If you listened to Angie Ostaszewski talk about her work at Ameren and didn’t catch on at the beginning that she works in energy efficiency, you would be forgiven. Perhaps she’s discussing a nonprofit organization geared toward serving others in a more philanthropic manner.
But she’s not. The language that she is using, while rooted in the nonprofit lexicon, is very much for energy efficiency programming. And that’s because her approach is not one-size-fits-all, but rather one based on what you learn when you perform this one radical act: listening.
Listening allows electric utility providers to offer adaptive solutions
While we are probably a ways off from mind-reading smart home technology (let’s all take a moment and shudder to think), for a lot of people using such technology is a challenge. And considering that access to and use of smart home technology can be a keystone of energy efficiency programs, that access is crucial.
So how do you make sure that your energy efficiency program is truly built for all of your customers? By listening to them. All of them.
While that Alexa commercial is funny, it doesn’t address a reality that many, many customers have: the need for mobility-friendly smart homes. All of these technologies need to have considerations for different types of abilities. Smart home solutions should be mutually beneficial, meeting people where they are. And the best smart technology combines empathy with energy efficiency.
If you don’t listen you are only solving for your own experiences, and that’s hardly going to address the needs of anyone outside of yourself. Listening needs to be done to the point where it’s no longer a radical way to think when building programs that are ostensibly for everyone.
Ostaszewski uses the example of an Ameren customer she spoke with who has cerebral palsy, and something as simple as getting into a shower when it was too cold could have major repercussions. She knew they needed a thermostatic shower valve, which produces a stream of water to a set temperature. Even though the energy efficiency program didn’t provide those as standard, Ostaszewski made sure the customer received one.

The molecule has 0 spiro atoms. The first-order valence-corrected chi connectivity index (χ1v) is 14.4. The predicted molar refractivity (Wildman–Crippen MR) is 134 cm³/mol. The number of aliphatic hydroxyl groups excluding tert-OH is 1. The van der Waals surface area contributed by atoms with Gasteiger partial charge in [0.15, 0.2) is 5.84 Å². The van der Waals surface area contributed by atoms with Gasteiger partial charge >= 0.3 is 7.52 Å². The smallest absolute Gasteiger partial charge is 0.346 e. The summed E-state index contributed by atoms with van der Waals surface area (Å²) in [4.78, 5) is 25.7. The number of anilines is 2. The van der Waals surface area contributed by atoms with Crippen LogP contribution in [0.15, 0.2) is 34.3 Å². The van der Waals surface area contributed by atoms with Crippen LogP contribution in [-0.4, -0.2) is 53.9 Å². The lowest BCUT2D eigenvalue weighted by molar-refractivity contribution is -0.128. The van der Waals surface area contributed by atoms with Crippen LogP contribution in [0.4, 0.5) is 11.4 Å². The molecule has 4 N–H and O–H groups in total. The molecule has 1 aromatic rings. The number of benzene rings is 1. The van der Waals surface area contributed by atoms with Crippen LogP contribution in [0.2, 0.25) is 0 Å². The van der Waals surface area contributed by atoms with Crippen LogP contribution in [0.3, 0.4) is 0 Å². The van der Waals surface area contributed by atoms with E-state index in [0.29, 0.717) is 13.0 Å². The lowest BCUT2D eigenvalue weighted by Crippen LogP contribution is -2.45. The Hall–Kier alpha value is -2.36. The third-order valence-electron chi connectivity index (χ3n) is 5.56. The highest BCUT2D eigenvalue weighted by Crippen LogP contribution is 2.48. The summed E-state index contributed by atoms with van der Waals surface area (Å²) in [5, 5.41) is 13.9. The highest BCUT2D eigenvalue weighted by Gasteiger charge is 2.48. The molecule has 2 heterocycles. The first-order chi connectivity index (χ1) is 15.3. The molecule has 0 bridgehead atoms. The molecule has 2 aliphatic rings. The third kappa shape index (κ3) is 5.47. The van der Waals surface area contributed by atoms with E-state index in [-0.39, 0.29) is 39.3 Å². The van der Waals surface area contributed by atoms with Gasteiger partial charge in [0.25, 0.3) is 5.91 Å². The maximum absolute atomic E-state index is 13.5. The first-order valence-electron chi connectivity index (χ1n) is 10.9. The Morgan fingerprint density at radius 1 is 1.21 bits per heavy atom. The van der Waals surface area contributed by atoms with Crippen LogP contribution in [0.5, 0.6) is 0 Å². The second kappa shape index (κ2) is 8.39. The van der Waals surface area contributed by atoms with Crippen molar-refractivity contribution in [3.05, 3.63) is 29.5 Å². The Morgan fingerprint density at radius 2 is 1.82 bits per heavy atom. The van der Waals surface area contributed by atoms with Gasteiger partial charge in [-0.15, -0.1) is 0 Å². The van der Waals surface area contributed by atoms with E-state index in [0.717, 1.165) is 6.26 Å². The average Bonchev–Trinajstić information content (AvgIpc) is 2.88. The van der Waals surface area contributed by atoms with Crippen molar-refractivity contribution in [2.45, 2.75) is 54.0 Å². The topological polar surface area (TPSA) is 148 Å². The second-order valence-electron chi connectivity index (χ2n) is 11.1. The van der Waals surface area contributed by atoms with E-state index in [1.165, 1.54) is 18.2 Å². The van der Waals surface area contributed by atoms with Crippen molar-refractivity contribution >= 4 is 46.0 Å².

This never would have happened if Ostaszewski wasn’t out there talking to customers. As she says in the podcast, “listening should be a deliverable on any program you are running.”
Accessible smart home technology improves quality of life
The New York Times has a thoroughly researched guide to mobility-based, accessible smart home technology. In the ongoing transition to electrification, smart home devices and assistive technology offer homeowners with limited mobility greater autonomy in everyday life through the use of voice commands or remote control.
Across numerous industries, home automation solutions like smart lights, smart thermostats, smart locks, smart speakers, and other smart home tech offer people with disabilities an opportunity for more independent living — whether they live with loved ones or caregivers, or alone.
For example, voice assistants like the Amazon Echo’s Alexa, Apple’s Siri, and Google Assistant allow people with physical impairments to make phone calls, search the internet, listen to music, run vacuums, and manage home security, including Bluetooth door locks and security systems, via voice control. Video doorbells, motion sensors, and other gadgets can help improve peace of mind and quality of life for disabled people.
If you want to hear more about Ostaszewski’s Ameren program, listen to her full episode on With Great Power here or reach out to chat with a GridX specialist.